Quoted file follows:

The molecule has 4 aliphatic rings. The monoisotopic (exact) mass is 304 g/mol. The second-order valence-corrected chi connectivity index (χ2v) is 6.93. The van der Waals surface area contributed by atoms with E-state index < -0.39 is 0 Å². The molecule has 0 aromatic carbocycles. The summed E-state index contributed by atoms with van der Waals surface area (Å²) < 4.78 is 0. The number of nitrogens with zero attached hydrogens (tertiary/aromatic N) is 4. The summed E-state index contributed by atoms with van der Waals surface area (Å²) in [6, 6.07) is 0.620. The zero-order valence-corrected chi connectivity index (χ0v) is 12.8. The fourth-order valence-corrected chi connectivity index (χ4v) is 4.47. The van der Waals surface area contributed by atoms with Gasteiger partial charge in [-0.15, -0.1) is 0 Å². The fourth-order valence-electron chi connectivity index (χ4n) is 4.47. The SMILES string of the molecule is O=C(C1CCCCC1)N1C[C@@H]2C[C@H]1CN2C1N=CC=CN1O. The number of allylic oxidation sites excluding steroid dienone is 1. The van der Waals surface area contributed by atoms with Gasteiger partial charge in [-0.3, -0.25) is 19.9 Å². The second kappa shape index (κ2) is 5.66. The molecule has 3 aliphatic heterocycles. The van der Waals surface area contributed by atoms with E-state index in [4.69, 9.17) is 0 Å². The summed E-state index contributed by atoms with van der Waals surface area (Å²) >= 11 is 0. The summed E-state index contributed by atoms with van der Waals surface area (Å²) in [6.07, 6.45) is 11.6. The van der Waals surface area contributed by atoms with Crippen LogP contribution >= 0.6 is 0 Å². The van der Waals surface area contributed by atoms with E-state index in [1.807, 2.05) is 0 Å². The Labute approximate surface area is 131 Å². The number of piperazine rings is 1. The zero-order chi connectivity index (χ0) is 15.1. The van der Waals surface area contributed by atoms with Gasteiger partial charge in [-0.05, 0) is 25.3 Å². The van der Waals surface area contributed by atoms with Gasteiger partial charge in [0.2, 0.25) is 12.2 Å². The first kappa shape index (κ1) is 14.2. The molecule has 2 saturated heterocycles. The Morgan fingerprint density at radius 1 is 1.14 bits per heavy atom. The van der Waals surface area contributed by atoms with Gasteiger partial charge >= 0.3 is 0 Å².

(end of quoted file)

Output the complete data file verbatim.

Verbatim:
The molecule has 4 aliphatic rings. The monoisotopic (exact) mass is 304 g/mol. The second-order valence-corrected chi connectivity index (χ2v) is 6.93. The van der Waals surface area contributed by atoms with E-state index < -0.39 is 0 Å². The molecule has 0 aromatic carbocycles. The summed E-state index contributed by atoms with van der Waals surface area (Å²) < 4.78 is 0. The number of nitrogens with zero attached hydrogens (tertiary/aromatic N) is 4. The summed E-state index contributed by atoms with van der Waals surface area (Å²) in [6, 6.07) is 0.620. The zero-order valence-corrected chi connectivity index (χ0v) is 12.8. The fourth-order valence-corrected chi connectivity index (χ4v) is 4.47. The van der Waals surface area contributed by atoms with Gasteiger partial charge in [-0.15, -0.1) is 0 Å². The fourth-order valence-electron chi connectivity index (χ4n) is 4.47. The SMILES string of the molecule is O=C(C1CCCCC1)N1C[C@@H]2C[C@H]1CN2C1N=CC=CN1O. The number of allylic oxidation sites excluding steroid dienone is 1. The van der Waals surface area contributed by atoms with Gasteiger partial charge in [-0.3, -0.25) is 19.9 Å². The second kappa shape index (κ2) is 5.66. The molecule has 3 aliphatic heterocycles. The van der Waals surface area contributed by atoms with E-state index in [4.69, 9.17) is 0 Å². The summed E-state index contributed by atoms with van der Waals surface area (Å²) >= 11 is 0. The summed E-state index contributed by atoms with van der Waals surface area (Å²) in [6.07, 6.45) is 11.6. The van der Waals surface area contributed by atoms with Crippen LogP contribution >= 0.6 is 0 Å². The van der Waals surface area contributed by atoms with E-state index in [1.807, 2.05) is 0 Å². The Labute approximate surface area is 131 Å². The number of piperazine rings is 1. The zero-order chi connectivity index (χ0) is 15.1. The van der Waals surface area contributed by atoms with Gasteiger partial charge in [-0.05, 0) is 25.3 Å². The van der Waals surface area contributed by atoms with Gasteiger partial charge in [0.2, 0.25) is 12.2 Å². The first kappa shape index (κ1) is 14.2. The molecule has 2 saturated heterocycles. The Morgan fingerprint density at radius 1 is 1.14 bits per heavy atom. The van der Waals surface area contributed by atoms with Gasteiger partial charge >= 0.3 is 0 Å².